Gaming: A 90’s Generational Artifact

Every generation has an artifact that can be attributed to them. The sixties kids banner the counterculture through music; the seventies had their fashion. The eighties started the digital revolution, with the rise of technological powers in the far east making electronic appliances cheaper and more mainstream. Nineties kids like me received the initial boon of this boom: it is during our time when nearly all chores were made automatic.

With this technological transformation also came a change in how we consumed media and enjoyed ourselves. One of these is gaming. I harken back happily to my youth when an uncle working in the middle east (most of us Filipino kids got our first gadget this way) gifted us our first console: the Family Computer or FamiCom. The 16-bit graphics didn’t deter us from having the time of our lives. The console introduced us to the likes of Super Mario Brothers, Contra, Street Fighter, and all other games that made our after-school hours and weekends. With the continued industrialization of cities and subsequent crowding due to population growth, it actually became a somewhat better way to spend time with friends. Sure, we would still play taguan, agawang-base, luksong-baka, and patintero, but gaming became a way to escape going outside, especially for introverted kids like me. It also paved a way to make a different kind of connection, as you have your “outside friends”, and then your gamer friends. Oftentimes, these are the same people.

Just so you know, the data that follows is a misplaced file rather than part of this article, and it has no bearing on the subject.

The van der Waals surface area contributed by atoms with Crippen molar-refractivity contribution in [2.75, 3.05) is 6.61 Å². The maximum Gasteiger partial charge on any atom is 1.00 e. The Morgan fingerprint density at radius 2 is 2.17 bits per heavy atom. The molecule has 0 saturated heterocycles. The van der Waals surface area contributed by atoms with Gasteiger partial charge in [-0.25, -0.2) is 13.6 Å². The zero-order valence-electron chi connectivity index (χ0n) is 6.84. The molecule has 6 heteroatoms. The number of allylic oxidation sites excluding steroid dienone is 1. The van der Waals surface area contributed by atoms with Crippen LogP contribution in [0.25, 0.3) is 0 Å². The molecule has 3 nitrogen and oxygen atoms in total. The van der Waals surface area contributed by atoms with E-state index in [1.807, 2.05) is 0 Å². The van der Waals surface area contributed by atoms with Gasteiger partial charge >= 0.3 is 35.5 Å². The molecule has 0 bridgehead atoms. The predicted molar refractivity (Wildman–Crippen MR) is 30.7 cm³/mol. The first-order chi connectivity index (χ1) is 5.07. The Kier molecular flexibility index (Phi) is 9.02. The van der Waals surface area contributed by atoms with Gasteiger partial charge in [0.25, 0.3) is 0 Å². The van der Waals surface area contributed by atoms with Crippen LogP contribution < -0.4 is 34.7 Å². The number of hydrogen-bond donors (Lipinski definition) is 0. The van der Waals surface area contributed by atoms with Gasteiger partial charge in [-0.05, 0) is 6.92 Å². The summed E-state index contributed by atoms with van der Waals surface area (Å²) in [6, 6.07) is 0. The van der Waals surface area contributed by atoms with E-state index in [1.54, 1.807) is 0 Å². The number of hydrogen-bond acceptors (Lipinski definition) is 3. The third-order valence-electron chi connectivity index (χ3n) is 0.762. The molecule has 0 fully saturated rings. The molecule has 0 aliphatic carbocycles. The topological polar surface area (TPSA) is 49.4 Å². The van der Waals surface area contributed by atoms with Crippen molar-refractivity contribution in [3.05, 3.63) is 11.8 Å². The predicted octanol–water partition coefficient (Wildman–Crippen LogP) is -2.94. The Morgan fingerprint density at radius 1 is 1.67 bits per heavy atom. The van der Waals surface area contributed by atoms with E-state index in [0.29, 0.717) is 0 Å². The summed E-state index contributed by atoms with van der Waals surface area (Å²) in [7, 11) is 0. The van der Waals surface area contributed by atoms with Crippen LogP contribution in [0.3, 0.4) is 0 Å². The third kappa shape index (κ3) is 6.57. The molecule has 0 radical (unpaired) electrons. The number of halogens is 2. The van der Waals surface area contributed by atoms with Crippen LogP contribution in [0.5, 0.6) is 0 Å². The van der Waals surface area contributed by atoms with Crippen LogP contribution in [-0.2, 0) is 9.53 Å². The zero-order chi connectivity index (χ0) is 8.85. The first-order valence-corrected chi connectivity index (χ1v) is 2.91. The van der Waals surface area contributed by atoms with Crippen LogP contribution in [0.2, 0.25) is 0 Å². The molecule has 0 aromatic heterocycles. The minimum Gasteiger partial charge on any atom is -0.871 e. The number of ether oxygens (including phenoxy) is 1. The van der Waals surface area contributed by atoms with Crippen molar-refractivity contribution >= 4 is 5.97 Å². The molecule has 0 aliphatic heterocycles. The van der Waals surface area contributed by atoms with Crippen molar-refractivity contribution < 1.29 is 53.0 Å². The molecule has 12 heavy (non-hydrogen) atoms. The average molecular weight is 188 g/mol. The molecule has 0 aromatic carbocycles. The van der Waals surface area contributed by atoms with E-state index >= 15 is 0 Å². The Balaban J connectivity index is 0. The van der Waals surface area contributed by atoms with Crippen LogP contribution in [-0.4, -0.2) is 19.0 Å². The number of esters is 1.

The advent of handheld gaming brought an even wider range of media consumption, and thus even more alternate ways to escape reality. It started with the simple brick game that you can mindlessly play all day as it consumes so little battery. The Tamagotchi craze, which predated the Pokemon series, also started in the early nineties. Then came the first real handheld console: the Nintendo GameBoy. I personally never had one, as even then, handheld consoles can only be afforded by the rich. They had no rechargeable batteries and each game costs so much that I had to sneak some playing time when my cousin came around to visit. Eventually I was able to get the early PSP and DS, the absence of either of which would have made commutes and trips to the province unbearable.

More than the consoles themselves, the games bound us nineties kids more. We are the generation that saw the first of the RPGs like Final Fantasy and Legend of Zelda, and it is funny but heartening that you will see thirty-somethings enjoying these games to this day. The fact that the franchises still exist means that there is still a market for them: particularly for that seven-year old in 1995 who never really grew up, like a postmodern Peter Pan. We were the first geeks who established gaming conventions, the progenitors of gaming sports, the ones who traded game secrets and cheat codes through word of mouth before the internet existed. It is okay if people don’t understand us. In fact, it is expected.

Our dads have their music that we never understood, and our kids today may have their memes and social media fetishism that we will never get into, too. But the nineties will always be a special time that can never be replicated. An era that we can only look back on with nostalgia, and memories of our first “Game Over” or “You Win!” on a flickering vacuum tube television. It is ours, and ours alone.

Jay-ar G. Paloma

Jay-ar G. Paloma is an HR executive by day and a frustrated artist by night. Jay-ar likes to read and write fiction and opinion pieces relating to LGBTQ, social media, and culture. When not engrossed in a book, he is probably playing a tune on his guitar or keyboard. Leave your love notes to Jay-ar here:

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